Comments Etiquette - CycleBlaze

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Comments Etiquette

Steve Miller/Grampies

It is sometimes difficult to keep up with comments, especially when on tour and feeling tired after a long day. We do try to reply to each comment, but find that as soon as we fall a bit behind it only gets worse and pretty soon we are hopelessly in arrears with replies. Is it OK to try to respond to most comments, but forgiveable if some get missed?  Is it a grave breach of manners to not reply to a comment? How many back and forth replies should occur before one lets it drop?  Do you understand and forgive a non reply and keep posting encouragement or comments, or do you give up if your posts are left unanswered?

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2 months ago
Andrea BrownTo Steve Miller/Grampies

Heavens, unless I am asking a very direct question, I do not expect a reply to comments. People on the road all day and then working on a journal well into the night do not need to respond to all comments! Words of encouragement and appreciation are just that, they need no response unless you feel like it.

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2 months ago
John SaxbyTo Steve Miller/Grampies

Steve, it strikes me that you're being very generous and conscientious, perhaps to a fault, if I read your feelings of stress correctly.

Your first sentence could serve as a disclaimer, and I wouldn't be put off by it in any way.  In your shoes, I'd enter that as the touring equivalent of "away from my email, will get to your message as soon as I can".

For your questions:

Is it OK to try to respond to most comments, but forgiveable if some get missed? I'd say that responding to most gets close to above-and-beyond, so missing some is entirely forgiveable.

Is it a grave breach of manners to not reply to a comment?  Not in my book.  'Cos of the circumstances (see disclaimer above) it's not even a minor crack in the edifice of courtesy, let alone a big hole in the foundation.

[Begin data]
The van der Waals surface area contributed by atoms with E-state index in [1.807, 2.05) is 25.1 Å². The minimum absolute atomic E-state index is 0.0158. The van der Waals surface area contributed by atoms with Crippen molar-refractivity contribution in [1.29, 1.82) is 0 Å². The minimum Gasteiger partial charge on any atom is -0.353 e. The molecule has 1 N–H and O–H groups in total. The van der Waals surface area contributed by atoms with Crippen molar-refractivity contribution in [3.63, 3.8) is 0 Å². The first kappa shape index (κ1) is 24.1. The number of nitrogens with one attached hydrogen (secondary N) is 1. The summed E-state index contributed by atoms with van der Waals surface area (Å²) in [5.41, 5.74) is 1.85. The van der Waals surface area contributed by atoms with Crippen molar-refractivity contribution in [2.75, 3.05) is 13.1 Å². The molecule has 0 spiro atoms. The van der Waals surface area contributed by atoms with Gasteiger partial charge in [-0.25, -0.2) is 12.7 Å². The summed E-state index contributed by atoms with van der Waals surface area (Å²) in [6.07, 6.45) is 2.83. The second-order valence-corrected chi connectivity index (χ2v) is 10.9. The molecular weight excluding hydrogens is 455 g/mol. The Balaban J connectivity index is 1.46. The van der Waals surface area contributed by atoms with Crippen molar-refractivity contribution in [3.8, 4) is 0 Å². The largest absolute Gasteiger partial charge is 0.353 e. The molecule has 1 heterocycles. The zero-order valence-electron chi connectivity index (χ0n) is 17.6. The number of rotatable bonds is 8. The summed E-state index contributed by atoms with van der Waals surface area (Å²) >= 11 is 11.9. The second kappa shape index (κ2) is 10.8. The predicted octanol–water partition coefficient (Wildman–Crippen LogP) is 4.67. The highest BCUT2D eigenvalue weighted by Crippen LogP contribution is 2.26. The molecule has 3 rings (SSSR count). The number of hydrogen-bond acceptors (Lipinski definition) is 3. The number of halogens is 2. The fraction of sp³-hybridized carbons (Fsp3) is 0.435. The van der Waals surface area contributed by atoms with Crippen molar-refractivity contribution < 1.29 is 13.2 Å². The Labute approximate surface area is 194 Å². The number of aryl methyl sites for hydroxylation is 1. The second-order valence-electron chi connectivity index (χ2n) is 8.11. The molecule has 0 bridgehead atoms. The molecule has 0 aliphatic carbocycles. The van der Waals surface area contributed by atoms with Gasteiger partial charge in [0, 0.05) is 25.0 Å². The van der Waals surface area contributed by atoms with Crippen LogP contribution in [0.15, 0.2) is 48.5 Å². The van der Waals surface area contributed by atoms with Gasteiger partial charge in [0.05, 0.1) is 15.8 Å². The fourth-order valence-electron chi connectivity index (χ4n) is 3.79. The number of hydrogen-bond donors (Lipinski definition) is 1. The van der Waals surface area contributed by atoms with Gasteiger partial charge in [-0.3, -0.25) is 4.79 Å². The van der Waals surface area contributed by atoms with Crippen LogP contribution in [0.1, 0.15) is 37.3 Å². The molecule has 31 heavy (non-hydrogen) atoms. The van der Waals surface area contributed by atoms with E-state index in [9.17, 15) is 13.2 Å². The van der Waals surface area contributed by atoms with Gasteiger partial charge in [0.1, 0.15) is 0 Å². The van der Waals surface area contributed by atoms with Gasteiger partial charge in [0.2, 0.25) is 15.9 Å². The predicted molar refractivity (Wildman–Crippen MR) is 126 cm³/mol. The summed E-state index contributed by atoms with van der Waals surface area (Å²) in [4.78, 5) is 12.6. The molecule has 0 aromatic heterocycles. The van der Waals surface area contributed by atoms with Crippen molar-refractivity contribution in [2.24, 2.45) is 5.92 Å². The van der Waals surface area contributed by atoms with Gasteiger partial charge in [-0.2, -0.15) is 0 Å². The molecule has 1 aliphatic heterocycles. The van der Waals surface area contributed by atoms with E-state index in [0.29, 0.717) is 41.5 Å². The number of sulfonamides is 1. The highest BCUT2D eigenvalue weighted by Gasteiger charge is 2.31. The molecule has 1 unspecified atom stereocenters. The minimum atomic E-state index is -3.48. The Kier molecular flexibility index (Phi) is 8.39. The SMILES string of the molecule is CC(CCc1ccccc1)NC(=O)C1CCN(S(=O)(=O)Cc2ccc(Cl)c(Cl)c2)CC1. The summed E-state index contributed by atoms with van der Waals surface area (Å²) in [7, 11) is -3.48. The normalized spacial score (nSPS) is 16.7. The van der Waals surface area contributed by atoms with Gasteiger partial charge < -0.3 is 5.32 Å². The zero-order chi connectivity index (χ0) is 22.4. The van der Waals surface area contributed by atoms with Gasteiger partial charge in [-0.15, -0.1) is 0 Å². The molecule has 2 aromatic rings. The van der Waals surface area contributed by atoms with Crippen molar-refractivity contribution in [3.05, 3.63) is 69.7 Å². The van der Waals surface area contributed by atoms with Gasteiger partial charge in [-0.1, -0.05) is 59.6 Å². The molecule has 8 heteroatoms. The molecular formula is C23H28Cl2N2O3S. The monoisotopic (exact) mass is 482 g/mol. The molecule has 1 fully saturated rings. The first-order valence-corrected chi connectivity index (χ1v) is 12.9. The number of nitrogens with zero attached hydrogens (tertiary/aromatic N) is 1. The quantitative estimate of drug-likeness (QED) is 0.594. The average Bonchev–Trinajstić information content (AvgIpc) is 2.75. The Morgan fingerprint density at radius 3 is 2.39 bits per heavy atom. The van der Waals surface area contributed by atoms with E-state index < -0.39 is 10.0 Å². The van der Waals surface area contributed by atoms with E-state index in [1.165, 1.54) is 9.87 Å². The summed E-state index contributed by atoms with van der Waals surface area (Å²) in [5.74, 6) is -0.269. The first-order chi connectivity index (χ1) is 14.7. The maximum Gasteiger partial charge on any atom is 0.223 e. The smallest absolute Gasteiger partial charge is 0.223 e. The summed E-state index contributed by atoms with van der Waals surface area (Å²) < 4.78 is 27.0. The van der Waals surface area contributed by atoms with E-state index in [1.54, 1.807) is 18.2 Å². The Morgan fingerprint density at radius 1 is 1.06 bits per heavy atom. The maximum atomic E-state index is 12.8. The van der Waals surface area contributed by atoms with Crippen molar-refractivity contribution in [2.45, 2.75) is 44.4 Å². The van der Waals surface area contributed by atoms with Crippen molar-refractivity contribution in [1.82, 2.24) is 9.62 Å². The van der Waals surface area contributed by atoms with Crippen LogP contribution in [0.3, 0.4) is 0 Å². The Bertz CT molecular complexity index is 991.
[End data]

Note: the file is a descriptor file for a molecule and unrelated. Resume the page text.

How many back and forth replies should occur before one lets it drop?  Do you understand and forgive a non reply and keep posting encouragement or comments, or do you give up if your posts are left unanswered?  You're on tour, away from your desk/screen, so this reader would cut you whatever slack you need to take.

Hope that helps, and maybe reassures you.

My own approach to post-and-reply etiquette?  Ummm, well, this is making a virtue out of necessity, but I don't post during my tours.  Part of the reason for that is that I rely on cycling--both day rides and tours--to say Goodbye to All That for a while. (Thank you for your title, Mr Graves.)  On tour, I write notes each day, sometime in rough form, sometimes in first-draft shape.  Later at home, I assemble the story of the ride/tour. Then, comments are both welcome and manageable, and I reply to them all.

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2 months ago
matthew newtonTo John Saxby

Good advice. And a very balanced view. It may be worth adding that mentioning CGOAB is not advised?

Write what you can, when you can is my Moto. Politeness costs nowt. As my late grandmother was won't to say.

Keeping up with correspondence on the road can be tiring. I'm not out there cycling to worry too much about keeping in touch with home issues.

Do one's best is good advice

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2 months ago
John SaxbyTo matthew newton

Thanks, Matt, and welcome!

Politeness costs nowt.  Aye, and nonetheless, it's precious and rare enough these days.

Cheers,  J.

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2 months ago
Gregory GarceauTo Steve Miller/Grampies

Hi Steve,

I think I understand your angst over this subject.  I struggle with the same questions.  I think it stems from the letter-writing era of my (our?) youth.  My mom taught me to always return letters from anybody who wrote one to me.  In grade school, that was usually a birthday card from grandparents or other relatives.  In high school she even made me return letters from college wrestling recruiters--even though most of them were just form letters.

I exchanged letters with high school classmates while in college too.  It was fun to do and a 15-cent stamp was cheaper than a long distance phone call in those days.

To this day, I can't leave even the most innocuous text message or e-mail go unanswered (assuming it's from somebody I know.)  And I try to reply to any message I get on my bike touring journals, though, most assuredly, I don't get nearly as many messages as the Grampies.  It's really hard sometimes to keep up, and when the back-and-forth continues beyond a couple of exchanges, I'm usually the first to give up.  I don't feel bad about that.  

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2 months ago